NEW DELHI: The Supreme Court today allowed BJP leader Subramanian Swamy to amend his plea challenging recent policy guidelines of the Centre on the grant of security clearances to companies.
Swamy had moved the apex court seeking a direction to the Ministry of Home Affairs (MHA) to frame the guidelines for granting of security clearances to firms, including those who want to run FM radio channels and are accused of economic offences.
A bench of Chief Justice J S Khehar and Justice D Y Chandrachud allowed Swamy to amend his petition when it was pointed out that the new policy was even "worse" as instead of MHA, the power has been given to other ministries which are not well equipped to grant security clearances.
"They have made it worse by allowing the ministry other than MHA to give clearance to the companies. Only the MHA is equipped with Intelligence Bureau (IB) to take such security decisions," he said.
"They have delegated the power to Information and Broadcasting ministry and under the Constitution, this is not permissible. Moreover, I and B Ministry has not filed affidavit in the case," Swamy said.
The recent guidelines have entrusted the I and B ministry with the authority to grant clearances to firms desirous to run FM radio channels.
Swamy, in his plea, had sought a direction to the MHA to frame "foolproof" and "consistent" guidelines for grant of security clearances to firms accused of economic offences, from taking part in public auctions including grant of licenses to run FM radio channels.
On July 7, the apex court had asked the Centre to provide a copy of its revised security clearance policy to the BJP leader.
The Rajya Sabha MP had earlier submitted that the Delhi and the Bombay high courts had taken divergent views on the issue of security clearance by the MHA while dealing with the e-auction process of private FM radio channels.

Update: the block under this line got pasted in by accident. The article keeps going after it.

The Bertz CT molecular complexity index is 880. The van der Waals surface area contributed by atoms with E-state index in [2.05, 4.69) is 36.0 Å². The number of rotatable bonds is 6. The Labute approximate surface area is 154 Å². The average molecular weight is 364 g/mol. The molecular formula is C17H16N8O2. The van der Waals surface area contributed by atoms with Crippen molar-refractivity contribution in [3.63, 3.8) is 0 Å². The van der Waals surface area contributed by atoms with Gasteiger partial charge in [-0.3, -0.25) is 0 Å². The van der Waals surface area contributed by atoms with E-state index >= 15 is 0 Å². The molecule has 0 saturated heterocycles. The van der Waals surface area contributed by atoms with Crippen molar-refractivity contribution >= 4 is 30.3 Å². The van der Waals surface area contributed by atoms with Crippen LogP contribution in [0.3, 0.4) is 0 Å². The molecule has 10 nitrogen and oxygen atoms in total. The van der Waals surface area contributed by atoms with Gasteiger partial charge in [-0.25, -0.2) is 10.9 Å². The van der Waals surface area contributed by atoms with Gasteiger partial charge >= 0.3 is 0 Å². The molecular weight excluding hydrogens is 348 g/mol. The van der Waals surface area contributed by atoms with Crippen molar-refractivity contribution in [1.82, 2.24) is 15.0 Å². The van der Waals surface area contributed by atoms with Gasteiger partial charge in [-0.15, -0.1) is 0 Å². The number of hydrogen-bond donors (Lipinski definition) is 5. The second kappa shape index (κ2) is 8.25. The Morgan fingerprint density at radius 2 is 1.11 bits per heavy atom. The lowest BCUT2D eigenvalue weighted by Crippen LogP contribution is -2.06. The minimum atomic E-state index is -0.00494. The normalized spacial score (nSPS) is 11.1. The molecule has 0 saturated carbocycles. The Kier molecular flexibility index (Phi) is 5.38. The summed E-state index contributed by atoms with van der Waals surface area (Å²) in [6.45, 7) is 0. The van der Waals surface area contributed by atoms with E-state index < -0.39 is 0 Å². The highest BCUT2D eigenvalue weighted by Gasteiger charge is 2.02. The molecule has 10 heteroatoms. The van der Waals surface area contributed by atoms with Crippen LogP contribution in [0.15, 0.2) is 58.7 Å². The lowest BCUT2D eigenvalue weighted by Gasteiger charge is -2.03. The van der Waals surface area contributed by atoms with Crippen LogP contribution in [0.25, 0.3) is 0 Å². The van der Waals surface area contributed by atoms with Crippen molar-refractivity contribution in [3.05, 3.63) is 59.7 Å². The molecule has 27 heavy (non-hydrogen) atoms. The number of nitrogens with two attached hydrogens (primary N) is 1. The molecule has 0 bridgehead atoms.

The Bombay HC had held that the grant of security clearance fell under the exclusive domain of the MHA, the plea had said, adding that the Delhi High Court, on the other hand, had allowed Sun Group (controlled by Kalanithi Maran and former telecom minister Dayanidhi Maran, who are accused in the Aircel-Maxis scam case) to bid for the airwaves auction.
Talking about the nod to the Sun Group to take part in the auction process, Swamy said the MHA had refused security clearance for the group, but the then attorney general had overturned the objection and gave an opinion in favour of the group.
Seeking guidelines from the court, Swamy's plea said that "inadequate" security clearance policy of the government and the two judgements of the Delhi and the Bombay high courts could be used as a ground to bypass the "mandatory security clearance process by the companies" which could pose a threat to national security.
It was alleged that "inadequacy" and "non-uniformity" in security clearance policy of the government has created this problem where a "tainted person or a company" can be part of a process which can have serious impact on the national security.